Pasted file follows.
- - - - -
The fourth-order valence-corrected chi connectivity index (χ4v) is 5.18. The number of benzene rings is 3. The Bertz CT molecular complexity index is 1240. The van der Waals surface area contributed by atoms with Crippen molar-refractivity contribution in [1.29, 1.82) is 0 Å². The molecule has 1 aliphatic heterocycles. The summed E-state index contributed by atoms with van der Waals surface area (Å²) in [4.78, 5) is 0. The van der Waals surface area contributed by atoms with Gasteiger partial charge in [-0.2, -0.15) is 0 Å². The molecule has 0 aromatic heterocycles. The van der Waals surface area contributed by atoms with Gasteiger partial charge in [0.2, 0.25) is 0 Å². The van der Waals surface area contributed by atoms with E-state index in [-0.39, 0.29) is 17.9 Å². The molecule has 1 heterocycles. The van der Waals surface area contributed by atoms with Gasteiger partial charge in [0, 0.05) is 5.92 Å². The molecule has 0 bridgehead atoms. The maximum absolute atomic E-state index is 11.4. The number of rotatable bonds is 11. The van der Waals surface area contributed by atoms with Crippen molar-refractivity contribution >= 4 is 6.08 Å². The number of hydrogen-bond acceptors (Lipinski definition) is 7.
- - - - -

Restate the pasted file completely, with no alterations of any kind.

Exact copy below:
The fourth-order valence-corrected chi connectivity index (χ4v) is 5.18. The number of benzene rings is 3. The Bertz CT molecular complexity index is 1240. The van der Waals surface area contributed by atoms with Crippen molar-refractivity contribution in [1.29, 1.82) is 0 Å². The molecule has 1 aliphatic heterocycles. The summed E-state index contributed by atoms with van der Waals surface area (Å²) in [4.78, 5) is 0. The van der Waals surface area contributed by atoms with Gasteiger partial charge in [-0.2, -0.15) is 0 Å². The molecule has 0 aromatic heterocycles. The van der Waals surface area contributed by atoms with Gasteiger partial charge in [0.2, 0.25) is 0 Å². The van der Waals surface area contributed by atoms with E-state index in [-0.39, 0.29) is 17.9 Å². The molecule has 1 heterocycles. The van der Waals surface area contributed by atoms with Gasteiger partial charge in [0, 0.05) is 5.92 Å². The molecule has 0 bridgehead atoms. The maximum absolute atomic E-state index is 11.4. The number of rotatable bonds is 11. The van der Waals surface area contributed by atoms with Crippen molar-refractivity contribution >= 4 is 6.08 Å². The number of hydrogen-bond acceptors (Lipinski definition) is 7.